A Quick Response (QR) code is a type of matrix bar code that can be read on a mobile device.
With the availability of new communication technologies, it has become apparent that users of veterinary chemical products may benefit from information provided through electronic formats. In this context, there has been interest by registrants and end-users to include QR codes in the labels of veterinary chemical products as an additional method of providing information to animal owners and veterinarians.
The Agvet Code and Regulation requirements
When the Australian Pesticides and Veterinary Medicines Authority (APVMA) refers to veterinary products (also known as veterinary medicines), we mean those items that are defined by the Agricultural and Veterinary Chemicals Code (Agvet Code) scheduled to the Agricultural and Veterinary Chemicals Code Act 1994 as ‘veterinary chemical products’. The Agricultural and Veterinary Chemicals Code Regulations 1995 (Agvet Code Regulations) may declare a substance or mixture of substances to be or not be a veterinary chemical product.
The label of a chemical product must be securely attached or affixed to a container prior to supply as prescribed by Agvet Code section 8(1) and Regulation 18C. Regulation 18D requires that a label must state certain information. A label containing only a QR code or referring the user to a copy of the label instructions located on a website would not satisfy either the requirement for the label to be attached or affixed to a container or the requirements of Regulation 18D.
Therefore, the presence of a QR code does not substitute for any of the approved label wording and cannot be contrary to the legislative requirements as set out in Agvet Code Act section 8 and Agvet Regulation 18C and 18D. A QR Code can, however, be a duplication of the marketed label in full or part and may include additional information, such as demonstration videos (may also be related to a device used to administer the veterinary chemical product).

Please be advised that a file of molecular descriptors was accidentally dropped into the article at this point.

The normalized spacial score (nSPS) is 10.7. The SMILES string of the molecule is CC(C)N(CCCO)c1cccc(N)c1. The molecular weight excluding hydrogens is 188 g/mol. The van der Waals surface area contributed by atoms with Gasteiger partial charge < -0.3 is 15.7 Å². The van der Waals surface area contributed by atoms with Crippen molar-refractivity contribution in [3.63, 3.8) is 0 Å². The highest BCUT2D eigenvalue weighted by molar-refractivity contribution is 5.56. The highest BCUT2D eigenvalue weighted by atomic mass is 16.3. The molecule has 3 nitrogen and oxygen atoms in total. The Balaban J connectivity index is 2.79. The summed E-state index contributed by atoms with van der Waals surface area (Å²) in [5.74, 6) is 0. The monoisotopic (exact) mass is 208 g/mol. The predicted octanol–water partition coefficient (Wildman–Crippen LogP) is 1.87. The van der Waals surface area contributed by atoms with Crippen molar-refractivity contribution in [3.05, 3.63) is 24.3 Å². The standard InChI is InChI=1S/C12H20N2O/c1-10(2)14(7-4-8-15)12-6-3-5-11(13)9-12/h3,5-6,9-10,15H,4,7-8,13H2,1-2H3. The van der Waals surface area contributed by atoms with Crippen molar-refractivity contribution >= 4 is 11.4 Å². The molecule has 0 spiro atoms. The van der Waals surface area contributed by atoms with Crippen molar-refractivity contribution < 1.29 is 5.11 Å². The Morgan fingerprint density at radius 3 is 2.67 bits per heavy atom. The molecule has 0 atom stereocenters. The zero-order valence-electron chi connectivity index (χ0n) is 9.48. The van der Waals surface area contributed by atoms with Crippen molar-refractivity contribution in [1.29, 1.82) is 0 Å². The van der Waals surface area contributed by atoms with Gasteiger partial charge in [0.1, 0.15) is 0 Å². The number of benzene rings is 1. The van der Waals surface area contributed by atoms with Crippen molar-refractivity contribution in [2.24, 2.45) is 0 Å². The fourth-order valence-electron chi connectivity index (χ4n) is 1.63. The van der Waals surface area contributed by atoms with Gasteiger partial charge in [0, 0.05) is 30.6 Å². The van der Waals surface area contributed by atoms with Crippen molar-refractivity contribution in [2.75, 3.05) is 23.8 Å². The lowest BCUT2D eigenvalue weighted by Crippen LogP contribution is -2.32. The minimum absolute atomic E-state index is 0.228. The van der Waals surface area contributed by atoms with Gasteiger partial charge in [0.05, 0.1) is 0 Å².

The provisions in the Agvet Code and Regulations in relation to what information may be written on a label for a container would also apply to information available through the QR code. Regulation 18F provides that information must not accompany or be placed on the container, including in the form of another label if the information expressly or impliedly negates or varies information required by regulation 18D(1) to be stated on the label, or qualifies or minimises the substance or effect of the information required by regulation 18D(1).
Adding QR codes to marketed labels
Companies may add QR codes to marketed labels to provide end-users with information relating to a veterinary chemical product. The QR code may be placed on the main or ancillary panel of the label provided it does not obscure or replace label text required by APVMA Labelling Codes, or distract from critical information on the main panel.
The QR code may:
- provide a link directly to the marketed label and/or leaflet, which must be up-to-date and consistent with the most recent APVMA approval
- provide a link directly to a video or other visual representation of the product’s directions for use
- provide a link directly to the Safety Data Sheet
- direct the end-user to a company website (it is recommended that the website complies with the advertising restrictions for that particular APVMA registered veterinary chemical product).
The information provided through QR codes must not be in contravention with the approved APVMA label.
When adding QR codes to a marketed label (which would continue to state the full details as required by Regulation 18D), the APVMA recommends including a statement close to the QR code stating its purpose or what information the QR Code links to, for example:
- 'Please scan this QR Code to obtain a copy of the digital veterinary chemical product marketed label and leaflet.’
- 'Please scan this QR Code for more information about this veterinary chemical product (video demonstration – dosage and administration).’